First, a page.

The kitchen at Primrose
The kitchen at Primrose Credit: Courtesy of Primrose

We know D.C. Get our free newsletter to stay in the know.

Primrose Executive Chef Jonathan De Paz typically cooks French-accented dishes like duck leg confit a l’orange or Parisian gnocchi, but for two days later this fall he’ll get to serve his native Guatemalan cuisine. The Brookland wine bar will be transformed into a pop-up called Refutar for dinner service on Sept. 30 and Oct. 1 to give De Paz and his cooks a louder voice in the kitchen. 

Refutar is the Spanish word for refute. “I talked with everybody that works here,” De Paz says. “I asked them what it feels like when they go to work. Sometimes they feel there’s this preconceived notion that a Latino or immigrant cook can only do such and such. With this, we’re going to present the food we want to do.”

De Paz immigrated to the U.S. from Guatemala when he was a child. “I’m the product of first generation immigration—someone trying to make his way up here,” he says. “We’re collaborating on things we all remember eating growing up as little kids. We’re letting them shine and tell their story.” 

The a la carte menu will start with ceviche and small bites and progress into larger proteins for tables to share:

Amuse: Lightly salted cabbage cores with lime and cilantro


Scallop with horchata emulsion, pearl onions, rice chip

Red snapper with leche de tigre, Aji dolce, burnt lime, cabbage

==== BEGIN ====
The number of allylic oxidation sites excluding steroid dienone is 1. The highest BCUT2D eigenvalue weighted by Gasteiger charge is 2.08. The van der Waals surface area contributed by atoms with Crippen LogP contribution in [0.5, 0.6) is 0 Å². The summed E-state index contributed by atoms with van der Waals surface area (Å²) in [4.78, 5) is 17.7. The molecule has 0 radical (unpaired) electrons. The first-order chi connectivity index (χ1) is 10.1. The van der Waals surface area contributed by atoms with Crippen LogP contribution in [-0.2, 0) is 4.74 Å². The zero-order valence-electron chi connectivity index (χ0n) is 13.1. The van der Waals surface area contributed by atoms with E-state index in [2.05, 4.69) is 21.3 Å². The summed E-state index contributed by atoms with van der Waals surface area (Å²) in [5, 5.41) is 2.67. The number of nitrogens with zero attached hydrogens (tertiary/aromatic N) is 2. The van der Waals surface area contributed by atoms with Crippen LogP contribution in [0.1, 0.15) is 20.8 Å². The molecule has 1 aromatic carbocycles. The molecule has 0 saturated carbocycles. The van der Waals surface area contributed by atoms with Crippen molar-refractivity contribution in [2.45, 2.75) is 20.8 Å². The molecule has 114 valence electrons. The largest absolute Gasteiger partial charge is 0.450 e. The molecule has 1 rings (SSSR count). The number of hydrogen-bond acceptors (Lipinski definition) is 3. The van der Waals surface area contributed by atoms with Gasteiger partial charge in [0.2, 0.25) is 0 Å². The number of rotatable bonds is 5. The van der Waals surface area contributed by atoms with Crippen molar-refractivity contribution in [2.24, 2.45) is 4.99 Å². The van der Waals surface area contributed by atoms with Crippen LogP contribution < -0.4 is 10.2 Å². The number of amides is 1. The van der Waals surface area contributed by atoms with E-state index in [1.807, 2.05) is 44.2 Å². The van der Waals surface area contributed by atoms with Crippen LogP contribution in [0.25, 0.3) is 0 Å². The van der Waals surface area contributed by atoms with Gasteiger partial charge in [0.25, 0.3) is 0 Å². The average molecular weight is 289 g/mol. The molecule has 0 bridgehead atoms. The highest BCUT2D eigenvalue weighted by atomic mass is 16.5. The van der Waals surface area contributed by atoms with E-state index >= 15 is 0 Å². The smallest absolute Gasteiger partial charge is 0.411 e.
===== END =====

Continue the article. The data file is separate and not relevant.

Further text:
Shrimp with avocado, tomato water, peach, basil

Small Bites:

Flor relleno with chicken and jalapeño mousse, squash blossoms, salsa picante

Tostadas with red pepper coulis, crème fraîche, cilantro, and a choice of beef cheek or roasted vegtables

Tacos with pico de gallo, cilantro, and a choice of steak, pork belly, or fried fish

Chuchito with dark meat chicken and tomato mole

For The Table: 

Roasted leg of lamb with sauce pepián and cabbage (repollo)

Fried whole snapper with chimichurri, arroz con loroco, and Guatemalan pickles


Arroz con leche


Platinos fritos con crema

De Paz recommends the roasted leg of lamb because of the sauce pepián that accompanies it. Some consider pepián the national dish of Guatemala. It typically features slow-cooked meats, vegetables, peppers, and an array of seeds and nuts like peppercorns, pumpkin seeds, and cumin seeds. De Paz it describes it as “curry like.” 

A portion of the proceeds from the two days of dinner service will go to charitable organizations. While the team is still finalizing where they will direct funds, De Paz says the focus will likely be on organizations supporting immigrants’ rights. 

A bartender from Service Bar DC, Mai Templeton, is planning to be behind the bar both nights making cocktails that go with the Guatemalan menu. 

Primrose, 3000 12th St. NE; (202) 248-4558;